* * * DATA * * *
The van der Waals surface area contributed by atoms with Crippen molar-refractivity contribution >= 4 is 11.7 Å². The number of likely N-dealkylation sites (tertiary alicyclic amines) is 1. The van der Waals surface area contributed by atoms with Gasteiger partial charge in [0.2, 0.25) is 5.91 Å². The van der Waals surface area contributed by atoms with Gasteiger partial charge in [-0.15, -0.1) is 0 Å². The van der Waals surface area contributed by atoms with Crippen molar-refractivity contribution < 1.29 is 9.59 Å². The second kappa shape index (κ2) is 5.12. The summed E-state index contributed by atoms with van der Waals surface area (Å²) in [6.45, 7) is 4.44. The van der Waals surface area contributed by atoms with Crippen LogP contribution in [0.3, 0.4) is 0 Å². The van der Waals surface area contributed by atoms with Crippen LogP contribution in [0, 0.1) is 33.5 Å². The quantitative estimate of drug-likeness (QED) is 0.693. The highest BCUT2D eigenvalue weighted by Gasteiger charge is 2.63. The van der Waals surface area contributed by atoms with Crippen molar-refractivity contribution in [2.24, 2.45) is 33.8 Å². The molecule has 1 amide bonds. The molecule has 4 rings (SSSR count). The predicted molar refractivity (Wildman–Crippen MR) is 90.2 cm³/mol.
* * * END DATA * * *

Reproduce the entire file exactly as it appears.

The van der Waals surface area contributed by atoms with Crippen molar-refractivity contribution >= 4 is 11.7 Å². The number of likely N-dealkylation sites (tertiary alicyclic amines) is 1. The van der Waals surface area contributed by atoms with Gasteiger partial charge in [0.2, 0.25) is 5.91 Å². The van der Waals surface area contributed by atoms with Gasteiger partial charge in [-0.15, -0.1) is 0 Å². The van der Waals surface area contributed by atoms with Crippen molar-refractivity contribution < 1.29 is 9.59 Å². The second kappa shape index (κ2) is 5.12. The summed E-state index contributed by atoms with van der Waals surface area (Å²) in [6.45, 7) is 4.44. The van der Waals surface area contributed by atoms with Crippen LogP contribution in [0.3, 0.4) is 0 Å². The van der Waals surface area contributed by atoms with Crippen LogP contribution in [0, 0.1) is 33.5 Å². The quantitative estimate of drug-likeness (QED) is 0.693. The highest BCUT2D eigenvalue weighted by Gasteiger charge is 2.63. The van der Waals surface area contributed by atoms with Crippen molar-refractivity contribution in [2.24, 2.45) is 33.8 Å². The molecule has 1 amide bonds. The molecule has 4 rings (SSSR count). The predicted molar refractivity (Wildman–Crippen MR) is 90.2 cm³/mol.